When Donny Dunlap was assigned three times the usual amount of homework in his 10th-grade biology class, he logged on Facebook to vent.
Once school officials found out, however, they de-friended him the way it's done off-line: with a one-day suspension from class.
The San Francisco Chronicle reports that after administrators at Mesa Verde High in Sacramento doled out discipline, the American Civil Liberties Union wrote a letter claiming the student's First Amendment rights were violated. Soon afterward, the school removed the suspension from Dunlap's record.
The Chronicle reports that his status update described the teacher as a "fat ass who should stop eating fast food, and is a douche bag."
With no "dislike" button available, the school instead claimed Dunlap was cyber-bullying.
The ACLU sent a letter to Mesa Verde High School, defending the student's actions. They stated what the Education Code defines as discriminatory or defamatory acts and told the school that Dunlap's statement did not qualify. The letter said:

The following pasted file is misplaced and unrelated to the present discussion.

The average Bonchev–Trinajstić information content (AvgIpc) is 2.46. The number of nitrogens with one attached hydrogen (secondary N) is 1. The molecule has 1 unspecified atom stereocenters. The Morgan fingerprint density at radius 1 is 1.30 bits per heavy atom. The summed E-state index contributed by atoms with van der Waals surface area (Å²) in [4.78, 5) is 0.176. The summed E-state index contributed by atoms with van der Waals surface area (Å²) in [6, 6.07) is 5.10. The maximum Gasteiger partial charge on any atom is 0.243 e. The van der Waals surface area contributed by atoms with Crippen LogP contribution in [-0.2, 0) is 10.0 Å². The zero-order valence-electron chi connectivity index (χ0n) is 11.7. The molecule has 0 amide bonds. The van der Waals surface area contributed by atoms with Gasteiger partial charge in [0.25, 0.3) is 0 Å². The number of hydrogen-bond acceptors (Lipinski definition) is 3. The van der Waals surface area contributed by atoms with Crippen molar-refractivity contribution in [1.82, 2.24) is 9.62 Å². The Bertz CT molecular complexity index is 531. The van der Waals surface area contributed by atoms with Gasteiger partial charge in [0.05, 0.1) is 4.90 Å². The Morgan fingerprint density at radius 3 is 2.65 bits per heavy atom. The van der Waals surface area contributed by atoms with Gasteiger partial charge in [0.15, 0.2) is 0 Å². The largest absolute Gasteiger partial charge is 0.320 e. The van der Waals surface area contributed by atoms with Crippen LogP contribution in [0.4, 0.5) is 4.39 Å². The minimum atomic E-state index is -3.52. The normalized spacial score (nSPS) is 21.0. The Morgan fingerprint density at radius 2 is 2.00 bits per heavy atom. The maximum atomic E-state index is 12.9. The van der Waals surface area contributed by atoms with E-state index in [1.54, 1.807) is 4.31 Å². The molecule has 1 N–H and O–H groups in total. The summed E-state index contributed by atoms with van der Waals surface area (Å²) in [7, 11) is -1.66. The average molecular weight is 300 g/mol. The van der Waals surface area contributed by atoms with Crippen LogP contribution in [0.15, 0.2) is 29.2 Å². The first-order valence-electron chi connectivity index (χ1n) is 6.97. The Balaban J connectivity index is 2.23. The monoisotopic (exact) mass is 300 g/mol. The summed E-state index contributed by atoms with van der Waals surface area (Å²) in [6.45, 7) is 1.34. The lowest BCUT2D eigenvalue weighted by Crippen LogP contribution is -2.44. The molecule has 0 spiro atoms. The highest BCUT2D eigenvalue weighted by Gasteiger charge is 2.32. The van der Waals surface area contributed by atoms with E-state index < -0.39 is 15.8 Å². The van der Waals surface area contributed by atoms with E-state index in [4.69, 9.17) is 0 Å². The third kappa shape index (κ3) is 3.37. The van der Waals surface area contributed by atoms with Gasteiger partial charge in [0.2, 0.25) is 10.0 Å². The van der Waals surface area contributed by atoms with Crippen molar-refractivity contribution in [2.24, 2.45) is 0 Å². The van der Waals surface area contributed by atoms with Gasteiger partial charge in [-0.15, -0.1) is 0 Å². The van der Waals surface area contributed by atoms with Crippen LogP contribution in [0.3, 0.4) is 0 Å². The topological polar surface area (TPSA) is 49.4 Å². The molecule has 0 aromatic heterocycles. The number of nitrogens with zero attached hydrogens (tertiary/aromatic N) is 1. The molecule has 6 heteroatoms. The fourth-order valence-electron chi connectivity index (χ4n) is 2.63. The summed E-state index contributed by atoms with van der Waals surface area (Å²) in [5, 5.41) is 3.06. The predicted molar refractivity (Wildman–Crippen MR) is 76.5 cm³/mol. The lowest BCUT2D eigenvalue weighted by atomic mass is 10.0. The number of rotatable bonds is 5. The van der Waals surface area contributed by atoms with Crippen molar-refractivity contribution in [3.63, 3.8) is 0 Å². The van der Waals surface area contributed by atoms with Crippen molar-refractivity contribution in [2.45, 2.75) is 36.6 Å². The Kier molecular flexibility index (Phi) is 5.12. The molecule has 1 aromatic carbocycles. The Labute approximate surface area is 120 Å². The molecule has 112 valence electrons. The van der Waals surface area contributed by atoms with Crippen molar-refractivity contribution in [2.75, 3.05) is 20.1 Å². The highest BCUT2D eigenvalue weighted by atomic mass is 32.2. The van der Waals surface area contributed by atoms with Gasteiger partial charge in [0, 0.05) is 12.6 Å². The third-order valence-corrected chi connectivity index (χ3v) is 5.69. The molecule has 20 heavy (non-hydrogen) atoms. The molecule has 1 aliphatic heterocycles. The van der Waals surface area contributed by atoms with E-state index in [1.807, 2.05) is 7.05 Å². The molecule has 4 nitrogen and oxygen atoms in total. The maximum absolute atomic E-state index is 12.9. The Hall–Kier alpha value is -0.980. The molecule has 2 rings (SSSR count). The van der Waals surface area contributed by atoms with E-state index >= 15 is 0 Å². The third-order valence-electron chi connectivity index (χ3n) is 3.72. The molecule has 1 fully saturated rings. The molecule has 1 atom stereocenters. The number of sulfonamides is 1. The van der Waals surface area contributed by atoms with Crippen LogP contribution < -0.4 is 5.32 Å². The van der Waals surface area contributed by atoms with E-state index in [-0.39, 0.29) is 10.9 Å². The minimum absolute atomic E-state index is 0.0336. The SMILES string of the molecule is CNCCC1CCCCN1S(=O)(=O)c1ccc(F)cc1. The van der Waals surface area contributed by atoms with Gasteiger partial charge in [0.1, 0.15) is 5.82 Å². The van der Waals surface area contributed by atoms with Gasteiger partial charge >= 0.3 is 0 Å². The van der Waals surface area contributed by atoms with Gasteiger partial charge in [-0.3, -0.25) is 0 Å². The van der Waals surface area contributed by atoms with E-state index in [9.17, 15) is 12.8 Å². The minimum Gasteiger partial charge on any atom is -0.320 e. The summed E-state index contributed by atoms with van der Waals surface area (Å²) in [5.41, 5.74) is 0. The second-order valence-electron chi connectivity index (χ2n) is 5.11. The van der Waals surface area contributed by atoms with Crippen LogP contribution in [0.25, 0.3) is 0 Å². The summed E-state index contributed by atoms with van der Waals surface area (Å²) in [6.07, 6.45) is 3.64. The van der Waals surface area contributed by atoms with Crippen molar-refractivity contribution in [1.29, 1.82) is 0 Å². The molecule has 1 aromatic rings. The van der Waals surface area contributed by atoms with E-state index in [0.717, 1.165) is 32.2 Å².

"Because Donny's Facebook posting posed no actual or threat of substantial and material disruption, it was protected speech for which Donny may not be disciplined."
Kristina Dunlap, Donny's mother, told California Watch that she didn't agree with her son's behavior, but she felt that the school-sanctioned suspension wasn't appropriate.
"We never encourage him to speak of any authority figures like that. That's not right. We don't condone that. But that's our business to handle at home. I can ground him for a month, and he can learn his lesson."
Sacramento School District spokesman Trent Allen told California Watch that school officials are working "to clarify the threshold required for suspension and avoid similar issues in the future."